Normally I show up at the Farmers Market middle of August with 6-8 boxes of tomatoes that then increases to 15-20 boxes every week.

tomatoes_first harvest

Here is what I have now. Only 2 little bowls of tomatoes, getting a bowl a day-hardly enough to go to market with.

Now it is a race to get some tomatoes to ripen before our first frost which usually comes in October but one year it came in early September. Let’s hope not this year!

Last year I decided to slow down and take a little time off (farmer’s burnout) and that I might not go to the market as much nor grow as many tomatoes either. I have 40 tomatoes this year (lost three to curly top virus) so now I have 37 compared to 125 tomato plants last year. I guess I made a good choice as I’m not sure how long into Sept it will be before I have enough to go to market if at all before a frost.

Tomatoes, peppers and eggplants in!

tomatoes 05 24 16

All my tomatoes get planted into wall of waters when first transplanting them. Really helps them get a good head start.

So I’m gonna try to catch up on the garden in the next few posts…

All the tomatoes went into the garden in their Wall of Waters on Wednesday, May 24. My friends, Janet, Mernie and Linda plus myself manage to get all of my tomatoes in by 2 pm.  Thank you for your wonderful help! I was 5 tomatoes short, so I went over to Agua Fria Nursery (my favorite nursery) and picked up what I needed the following day and they are now in as well. I have 3 sections in my main garden and now section 1 is filled. One third done! I always espoused we should harden off out tomatoes before setting them out, but I’ve found out that if you put them into Wall of Waters, one doesn’t need to  harden them off. The Wall of Waters, act like a little greenhouse and keep them warm at nite and the winds at away-well worth the money and effort. Once the tomatoes reach the top sometime this month, remove the WOWs. Still have many things to plant but the ‘maters are in!

rhubarb spring

Rhubarb is doing well even with a hail storm we had. Somehow it was sheltered.

My perennials are coming up-rhubarb, raspberries and grapes-yeah! I didn’t have to do anything (except water)! The cabbage is already in as well.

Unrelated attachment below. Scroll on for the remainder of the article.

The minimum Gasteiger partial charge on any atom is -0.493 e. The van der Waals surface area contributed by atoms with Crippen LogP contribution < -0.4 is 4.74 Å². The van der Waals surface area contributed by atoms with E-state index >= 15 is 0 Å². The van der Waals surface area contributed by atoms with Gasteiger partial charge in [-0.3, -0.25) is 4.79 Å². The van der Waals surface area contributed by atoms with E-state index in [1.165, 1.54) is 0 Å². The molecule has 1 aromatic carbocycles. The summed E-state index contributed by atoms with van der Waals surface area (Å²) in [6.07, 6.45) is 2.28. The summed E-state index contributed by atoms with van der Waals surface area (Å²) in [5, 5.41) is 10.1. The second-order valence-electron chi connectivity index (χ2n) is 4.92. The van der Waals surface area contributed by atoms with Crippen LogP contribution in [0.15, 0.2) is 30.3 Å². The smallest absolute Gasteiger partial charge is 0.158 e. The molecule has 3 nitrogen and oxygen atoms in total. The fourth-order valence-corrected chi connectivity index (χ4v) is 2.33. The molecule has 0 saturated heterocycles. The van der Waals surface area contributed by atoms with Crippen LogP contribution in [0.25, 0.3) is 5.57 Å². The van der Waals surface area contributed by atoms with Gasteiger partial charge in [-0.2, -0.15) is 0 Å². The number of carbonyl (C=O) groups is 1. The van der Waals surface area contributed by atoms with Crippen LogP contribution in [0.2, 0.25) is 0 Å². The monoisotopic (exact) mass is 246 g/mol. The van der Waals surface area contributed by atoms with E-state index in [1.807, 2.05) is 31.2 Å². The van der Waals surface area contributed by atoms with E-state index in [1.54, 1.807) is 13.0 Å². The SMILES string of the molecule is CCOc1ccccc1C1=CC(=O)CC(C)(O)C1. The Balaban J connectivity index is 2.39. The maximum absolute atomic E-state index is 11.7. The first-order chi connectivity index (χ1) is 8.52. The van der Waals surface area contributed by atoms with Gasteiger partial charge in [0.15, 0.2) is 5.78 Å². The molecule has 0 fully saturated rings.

GRAPE VINE ROW COVER

Himrod green seedless grapes grow great here. They are recovering from deer damage

Some deer came by an munched about half the leaves and grape flowers on one grape plant so now they are under row cover and recovering nicely. I pulled it off so you can see the recovery. I hope  we get the grape flowers (that will become grapes) again. The deer have not been back or at least haven’t eaten any more of them.

FUSHIMI PEPPER PLANTED

Fushimi pepper and all peppers planted under fencing material and row covered until they adjust to heat

This week, June 1-4, I transplanted all peppers-the varieties are: Jimmy Nardello (sweet Italian frying pepper), Poblano (mildly hot use for chile rellanos), Fushimi (similar to shishitos only bigger-not hot), Shishito (good frying pepper-not hot) and Corno de Toro (big sweet Italian pepper).  I put epsom salts in bottom of hole to increase flowers and peppers. I also planted all my eggplants-the variety is Fairytale. I love them, they are my favorite-I don’t grow any other. The bigger eggplants take longer to ripen and you only get a few on each plant vs fairytale eggplants are extremely prolific and ripen earlier. Fairytales are small, never bitter, thin-skinned, great sliced in half and sautéed with garlic in oil or on the BBQ-ed on the grill. You can still use them for Eggplant Parmesan, only takes more.

 

Time to get seeds!

275px-Painted_Pony_Bean